12 Gadgets That Let You Ditch Power Cords, Wires, and Hassles

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12 Gadgets That Let You Nix Power Cords, Wires, and Hassles
Photo Credit: Rich Kubiszewski
Our tech lives are entangled in wires. Nearly every electronic gadget and gizmo we buy comes with its own charger, and don't forget the additional cables for transferring data, listening to audio, and so on. Wouldn't it be nice to cut the cords and go completely wireless?

Unfortunately, a cord-free tech life is still a fantasy, although things are improving. Charging mats for handheld devices such as cell phones, MP3 players, and game consoles are just now hitting the market. Dell has a similar, albeit larger and less elegant, product for one of its new Latitude laptops. The WirelessHD spec is cutting cables to HDTVs--well, except for the power cord. Wireless music systems are becoming more affordable, and that means fewer speaker wires to trip over. Computer peripherals are getting in on the action too; some multifunction printers and external hard drives and ditching their data-transfer cables.

If there's a downside to the wireless craze--at least from an energy standpoint--it's the AC-to-DC tradeoff. Power adapters and their cords are cumbersome, unsightly, and they tether you to a wall outlet. By comparison, battery-powered devices like wireless keyboards, mice, speakers, and Bluetooth stereo headphones are far more convenient, but require an endless cycle of recharging and replacement.

Ultimately, cordless gadget nirvana may require a long-distance wireless energy transfer system such as the one dreamed up by famed inventor and engineer Nikola Tesla. But until that day arrives, keep stocking up on those AAs.

Here are several new and updated products that will help you cut the cords in your life.

(To View a slideshow of all gadgets included here please visit: These 12 Gadgets Let You Cut The Cord For Good)

LG's Wireless HDTVs

Nothing mars the sleek aesthetic of a wall-mounted HDTV more than unsightly wires dangling out the back. LG's new LHX and LH85 series cut the cables--well, except for the power cord--by using a WirelessHD transmitter box that works up to 30 feet from the screen. (Sony has WirelessHD sets too.) Video devices, including game consoles, DVD and Blu-ray players, and cable boxes, connect to the transmitter. WirelessHD is no bargain, however. LG's untethered sets range from $2400 to $4800 for 47- and 55-inch models. Now, if only they'd lose the AC cord.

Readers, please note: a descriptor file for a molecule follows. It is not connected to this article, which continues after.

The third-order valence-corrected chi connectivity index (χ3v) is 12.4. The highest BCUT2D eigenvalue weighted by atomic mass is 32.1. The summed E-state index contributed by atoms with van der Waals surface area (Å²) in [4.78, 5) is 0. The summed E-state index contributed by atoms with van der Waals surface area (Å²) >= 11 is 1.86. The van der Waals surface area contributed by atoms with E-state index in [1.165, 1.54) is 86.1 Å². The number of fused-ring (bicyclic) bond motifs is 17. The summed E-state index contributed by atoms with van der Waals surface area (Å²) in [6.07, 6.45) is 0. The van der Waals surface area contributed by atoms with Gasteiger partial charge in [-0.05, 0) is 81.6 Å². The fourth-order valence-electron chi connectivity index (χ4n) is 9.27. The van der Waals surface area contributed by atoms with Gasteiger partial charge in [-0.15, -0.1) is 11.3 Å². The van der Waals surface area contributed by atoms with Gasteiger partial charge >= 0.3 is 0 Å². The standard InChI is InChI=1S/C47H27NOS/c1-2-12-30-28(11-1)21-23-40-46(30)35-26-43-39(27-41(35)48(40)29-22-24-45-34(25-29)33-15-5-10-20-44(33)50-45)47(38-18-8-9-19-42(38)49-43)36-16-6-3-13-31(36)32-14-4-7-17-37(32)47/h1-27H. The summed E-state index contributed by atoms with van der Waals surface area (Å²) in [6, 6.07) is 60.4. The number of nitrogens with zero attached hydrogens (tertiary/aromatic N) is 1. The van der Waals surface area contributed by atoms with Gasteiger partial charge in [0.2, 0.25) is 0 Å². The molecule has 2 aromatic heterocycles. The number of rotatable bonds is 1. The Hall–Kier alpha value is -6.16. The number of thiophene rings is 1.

Sony Ericsson HBH-IS800: Stereo Bluetooth Headphones

A mono Bluetooth headset is fine for making phone calls, but not for listening to tunes. A stereo Bluetooth headset, on the other hand, is good for both. The petite Sony Ericsson HBH-IS800 headphones produce crisp audio and deliver four to five hours of play/talk time between charges. Street-priced around $120, the HBH-IS800 comes with three sets of earbuds (for assorted ear sizes). The phones aren't cordless, however, as a thin strand of wire connects the two earpieces. Still, one less cable is always good news.

Powermat: Wireless Device Charger

Powermat uses magnetic induction to power up electronic gadgets. The mat plugs into an AC wall outlet and charges devices fitted with a receiver case. To charge a device, you place it on the mat. Powermat works with popular handhelds such as iPods,iPhones, Blackberries, and game consoles. For large devices like laptops that don't fit in cases, Powermat provides a universal charger with 8 tips. (You connect the tip to your device, and place the charger on the mat.) Powermat sells for about $100. The receivers go for $30 to $40.

Powermat isn't the only wireless charger on the market. Duracell myGrid provides similar functionality, and device-specific chargers for the iPhone and Palm Pre are available too.

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